The flash memory card reader 22 reads test images 25 stored on the flash memory card 22 a (step S34), and the CPU 12 receives the data. The CPU 12 determines whether or not an error has been generated when the data are read by the flash memory card reader 22 (step S35). The process of step S35 is identical to the process of step S22, and, therefore, further description is omitted. When an error is detected (step S35: YES), the CPU 12 sets an error code associated beforehand to the error (step S36), and the process moves to step S67.

When an error is not detected in step S35 (step S35: NO), the CPU 12 stores the data of test image 25 of the image processor 15 in the frame buffer 16 (step S37). Then, the CPU 12 instructs the image processor 15 to execute the noise reduction process (step S38). The image processor 15 receives the instruction to execute the noise reduction process (step S39), and executes the noise reduction process on test images 25 stored in the frame buffer 16 (step S40). The CPU 12 determines whether or not an error has been generated in the image processor 15 during the noise reduction process (step S41). The process of step S41 is identical to the process of step S28, and, therefore, further description is omitted. When an error is detected (step S41: YES), the CPU 12 sets an error code associated beforehand to the error (step S42), and the process moves to step S67.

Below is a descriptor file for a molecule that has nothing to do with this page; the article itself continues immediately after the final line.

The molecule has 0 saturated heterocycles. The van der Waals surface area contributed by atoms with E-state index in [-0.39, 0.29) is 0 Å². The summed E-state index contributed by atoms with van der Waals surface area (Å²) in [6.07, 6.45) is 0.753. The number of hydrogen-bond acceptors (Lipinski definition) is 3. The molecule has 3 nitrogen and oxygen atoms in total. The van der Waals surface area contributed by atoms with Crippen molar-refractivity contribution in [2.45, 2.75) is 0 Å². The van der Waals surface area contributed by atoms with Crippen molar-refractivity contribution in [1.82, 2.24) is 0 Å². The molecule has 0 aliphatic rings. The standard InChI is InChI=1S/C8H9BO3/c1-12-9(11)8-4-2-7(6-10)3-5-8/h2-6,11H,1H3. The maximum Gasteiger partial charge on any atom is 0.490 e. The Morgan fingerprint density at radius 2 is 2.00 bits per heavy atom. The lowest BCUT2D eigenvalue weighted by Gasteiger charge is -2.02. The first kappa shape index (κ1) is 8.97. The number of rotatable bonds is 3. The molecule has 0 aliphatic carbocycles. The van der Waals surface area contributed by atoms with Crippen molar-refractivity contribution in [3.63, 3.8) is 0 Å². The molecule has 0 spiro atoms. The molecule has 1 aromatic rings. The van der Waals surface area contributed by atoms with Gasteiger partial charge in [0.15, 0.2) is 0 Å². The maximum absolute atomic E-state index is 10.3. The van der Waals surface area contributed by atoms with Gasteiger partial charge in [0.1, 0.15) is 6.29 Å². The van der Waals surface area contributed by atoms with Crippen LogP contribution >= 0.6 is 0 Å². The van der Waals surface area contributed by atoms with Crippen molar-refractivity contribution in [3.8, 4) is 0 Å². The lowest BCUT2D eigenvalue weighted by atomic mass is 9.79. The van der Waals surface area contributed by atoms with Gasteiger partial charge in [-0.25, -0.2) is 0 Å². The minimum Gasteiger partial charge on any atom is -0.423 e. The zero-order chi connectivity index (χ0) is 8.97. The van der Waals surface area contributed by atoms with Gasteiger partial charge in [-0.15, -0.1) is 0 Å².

When the noise reduction process ends, the image processor 15 executes the background correction process described in the normal running operation using the processed test images and the background correction images stored in the background correction data memory 18 (step S43). Furthermore, the image processor 15 executes the contour enhancement process described in the normal running operation after the background correction process has ended (step S44), and sets the binarization threshold level described in the normal running operation after the contour enhancement process ends (step S45). When an error is not detected in step S41 (step S41: NO), the CPU 12 determines whether or not an error has been generated by the image processor 15 in the contour enhancement process S44 and binarization threshold setting process S45 (step S46). The image processor 15 sets the status information indicating the currently executing/standby contour enhancement process or binarization threshold setting process to an internal status register (not shown in the drawing), and in step S46 the CPU 12 determines whether or not an error has been generated in the image processor 15 during the contour enhancement process and binarization threshold setting process by referencing the status register. The principle of the error detection process of step S46 is identical to the principle of the error process of step S28, and, therefore, further description is omitted. When an error is detected (step S46: YES), the CPU 12 sets an error code associated beforehand to the error (step S47), and the process moves to step S67. In this way it is possible to determine whether or not the Laplacean filter process circuit in the image processor 15 is functioning normally by determining whether or not the contour enhancement process and binarization threshold setting process are executed normally by the Laplacean filter process circuit. That is, when an abnormality is detected, it is possible to detect that the Laplacean filter process circuit is the location of the abnormality even within the image processor 15.